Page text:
BULLETIN 01062022
6 June 2022

Home of Past District 9810 Governors
Bill Tierney (1986-1987)
Russell Gurney (2018-2019)
Alma Reynolds (2020-2021)


Boosting Brain Function in Later Life Through Singing
Summary: Singing in a social group such as a choir may help protect cognitive function and treat aphasia in older adults.
Ask anyone in a choir why they enjoy it, and they will tell you about the euphoric effects singing has on their mental health. A team of neuroscientists and clinical psychologists based at the University of Helsinki (Finland) believe these benefits could extend to improving brain function and treating aphasia.
The team has also carried out extensive MRI brain scans of young, middle aged and older adults who participate in choirs to understand why singing is so important at different life stages.
Their results indicate that as we age, the brain networks involved in singing undergo fewer changes than those that process speech, suggesting that singing is more widespread in the brain and more resilient to aging.
Their studies also suggest that being actively engaged in singing, as opposed to listening, is crucial . Early results from a longitudinal study, which compared neurocognitive functioning between members of senior choirs and healthy older adults (who do not sing) showed the positive effects of singing on cognitive and auditory functioning and the importance of the social interaction it brings, which may help delay the onset of dementia. Choir members performed better in neuropsychological tests, reported fewer cognitive difficulties, and had higher social integration. Electroencephalogram measurements of the same groups suggest that the choir singers had more advanced higher-level auditory processing abilities, especially for combining pitch and location information in frontotemporal brain regions, something attributed to the complexity of the sound environment in choir singing.
The challenge, however, is likely to be different with Alzheimer’s: whereas patients may remember songs from their past, it is unsure to what extent they can learn and retain new lyrics. “This is all about trying to stimulate the remaining networks in the brain. We believe singing could help to regain some of those functions, but of course with Alzheimer’s it’s a progressive disorder so it’s a matter of buying more time and trying to slow down the pattern of decline happening already.”
“Well, the brain is like a muscle. If you train it, you make it fit, and if you use your brain for singing, it’s complicated, there are a lot of processes, it’s about remembering. Of course, there are other ways of training the brain, but singing is a very good example of how you can help to improve brain function.”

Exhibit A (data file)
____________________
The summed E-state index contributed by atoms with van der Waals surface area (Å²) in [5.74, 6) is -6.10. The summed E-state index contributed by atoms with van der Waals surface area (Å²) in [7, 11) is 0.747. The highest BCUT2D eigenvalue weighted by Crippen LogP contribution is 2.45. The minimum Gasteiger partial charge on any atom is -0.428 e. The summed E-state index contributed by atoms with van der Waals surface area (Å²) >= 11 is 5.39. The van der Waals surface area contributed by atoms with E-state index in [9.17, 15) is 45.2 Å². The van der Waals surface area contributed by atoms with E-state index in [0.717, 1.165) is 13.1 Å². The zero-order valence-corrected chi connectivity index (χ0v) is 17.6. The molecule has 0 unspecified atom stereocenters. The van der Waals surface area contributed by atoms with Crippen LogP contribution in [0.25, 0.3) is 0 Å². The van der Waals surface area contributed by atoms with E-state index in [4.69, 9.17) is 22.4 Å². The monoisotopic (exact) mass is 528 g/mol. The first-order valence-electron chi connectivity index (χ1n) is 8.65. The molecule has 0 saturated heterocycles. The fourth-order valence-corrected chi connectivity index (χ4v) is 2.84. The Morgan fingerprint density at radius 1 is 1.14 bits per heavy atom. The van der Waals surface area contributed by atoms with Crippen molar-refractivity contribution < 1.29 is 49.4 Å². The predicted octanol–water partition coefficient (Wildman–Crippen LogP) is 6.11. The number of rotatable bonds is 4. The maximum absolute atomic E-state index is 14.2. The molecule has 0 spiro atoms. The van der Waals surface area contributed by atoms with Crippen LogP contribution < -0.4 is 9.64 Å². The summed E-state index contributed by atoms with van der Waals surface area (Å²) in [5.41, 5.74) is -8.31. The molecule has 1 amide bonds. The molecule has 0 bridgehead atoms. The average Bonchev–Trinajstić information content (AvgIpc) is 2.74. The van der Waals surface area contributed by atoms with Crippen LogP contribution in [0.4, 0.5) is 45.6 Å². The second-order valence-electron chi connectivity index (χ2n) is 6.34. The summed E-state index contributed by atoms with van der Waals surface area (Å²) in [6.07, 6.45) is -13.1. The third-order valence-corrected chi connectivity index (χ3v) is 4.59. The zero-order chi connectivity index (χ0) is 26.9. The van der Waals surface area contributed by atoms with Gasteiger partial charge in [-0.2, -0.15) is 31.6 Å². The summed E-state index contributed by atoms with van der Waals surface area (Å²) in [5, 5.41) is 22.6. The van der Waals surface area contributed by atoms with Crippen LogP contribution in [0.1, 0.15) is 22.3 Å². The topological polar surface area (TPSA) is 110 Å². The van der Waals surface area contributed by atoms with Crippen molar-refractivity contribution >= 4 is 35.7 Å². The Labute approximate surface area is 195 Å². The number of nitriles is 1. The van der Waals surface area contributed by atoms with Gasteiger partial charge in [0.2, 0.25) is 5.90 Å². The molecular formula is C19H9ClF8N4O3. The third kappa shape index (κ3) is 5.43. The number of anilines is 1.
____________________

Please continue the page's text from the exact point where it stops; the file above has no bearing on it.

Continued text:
Neuroscience News May 28, 2022 extract edit
LAARFS (Laughing All Abilities Really Friendly Singers) is a project of the Rotary Club of Doncaster
lead by Rotarian Leon Moore
This week's meeting is at the RSL Club. The speaker is Ian Ash from District 9810 Membership Committee who will be facilitating part 3 of our Club Invigoration seminar.
Details for the Zoom meeting are 
Joady Barnes is inviting you to a scheduled Zoom meeting.
Topic: Rotary Weekly Meeting
         Jun 1, 2022 06:30 PM
        Jun 8, 2022 06:30 PM
        Jun 15, 2022 06:30 PM
        Jun 22, 2022 06:30 PM
        Jun 29, 2022 06:30 PM
Meeting ID: 858 8284 1077
Passcode: 779783


Thank you very much  indeed for your good wishes.   We all hope that your 50th Anniversary function goes well. 
I have  contacted our incoming  President, Jon Sewell, and he would be delighted to become an honorary member of your club.  I will pass the name of your  incoming  President to our Council in order to return the compliment. 
Please give our very best wishes  to all the members of your club, and perhaps in the autumn we might have another joint zoom so our honorary members can formally exchange  greetings? 
All the best
Jackie, President Rotary Doncaster UK
Rotary FAQs #01
What is Rotary?
ROTARY is an international network of like-minded people who use their skills and knowledge to help others.
Rotary unites people from all continents and cultures who take action to deliver real, long-term solutions to our world’s most persistent issues.
In communities across the globe, our 1.4 million members come together to strengthen their connections to friends and neighbours and their commitment to improving lives.
While our 46,000 clubs all share a commitment to community service, the experience, focus and dynamics of each club is unique.
Being a Rotary member connects you with a diverse group of professionals who share your drive to give back to your community, whether that’s local, national or international.
Solving real problems takes real commitment and vision.